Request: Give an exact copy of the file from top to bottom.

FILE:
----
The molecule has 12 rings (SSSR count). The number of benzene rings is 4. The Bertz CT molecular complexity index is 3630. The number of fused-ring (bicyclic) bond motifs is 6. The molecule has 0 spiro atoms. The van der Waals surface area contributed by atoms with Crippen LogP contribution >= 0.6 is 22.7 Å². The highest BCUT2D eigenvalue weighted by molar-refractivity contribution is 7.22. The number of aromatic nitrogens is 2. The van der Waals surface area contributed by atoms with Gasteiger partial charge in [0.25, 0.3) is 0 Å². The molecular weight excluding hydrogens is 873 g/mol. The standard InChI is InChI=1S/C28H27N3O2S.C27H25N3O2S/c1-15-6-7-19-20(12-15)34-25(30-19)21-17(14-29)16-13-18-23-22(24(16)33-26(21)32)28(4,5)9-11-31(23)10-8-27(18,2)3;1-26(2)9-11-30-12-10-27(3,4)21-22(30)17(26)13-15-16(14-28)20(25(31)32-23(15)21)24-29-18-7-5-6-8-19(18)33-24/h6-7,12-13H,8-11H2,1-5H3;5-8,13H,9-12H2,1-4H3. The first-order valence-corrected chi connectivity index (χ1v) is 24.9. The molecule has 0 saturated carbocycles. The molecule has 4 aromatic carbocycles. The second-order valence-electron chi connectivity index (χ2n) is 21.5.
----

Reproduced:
The molecule has 12 rings (SSSR count). The number of benzene rings is 4. The Bertz CT molecular complexity index is 3630. The number of fused-ring (bicyclic) bond motifs is 6. The molecule has 0 spiro atoms. The van der Waals surface area contributed by atoms with Crippen LogP contribution >= 0.6 is 22.7 Å². The highest BCUT2D eigenvalue weighted by molar-refractivity contribution is 7.22. The number of aromatic nitrogens is 2. The van der Waals surface area contributed by atoms with Gasteiger partial charge in [0.25, 0.3) is 0 Å². The molecular weight excluding hydrogens is 873 g/mol. The standard InChI is InChI=1S/C28H27N3O2S.C27H25N3O2S/c1-15-6-7-19-20(12-15)34-25(30-19)21-17(14-29)16-13-18-23-22(24(16)33-26(21)32)28(4,5)9-11-31(23)10-8-27(18,2)3;1-26(2)9-11-30-12-10-27(3,4)21-22(30)17(26)13-15-16(14-28)20(25(31)32-23(15)21)24-29-18-7-5-6-8-19(18)33-24/h6-7,12-13H,8-11H2,1-5H3;5-8,13H,9-12H2,1-4H3. The first-order valence-corrected chi connectivity index (χ1v) is 24.9. The molecule has 0 saturated carbocycles. The molecule has 4 aromatic carbocycles. The second-order valence-electron chi connectivity index (χ2n) is 21.5.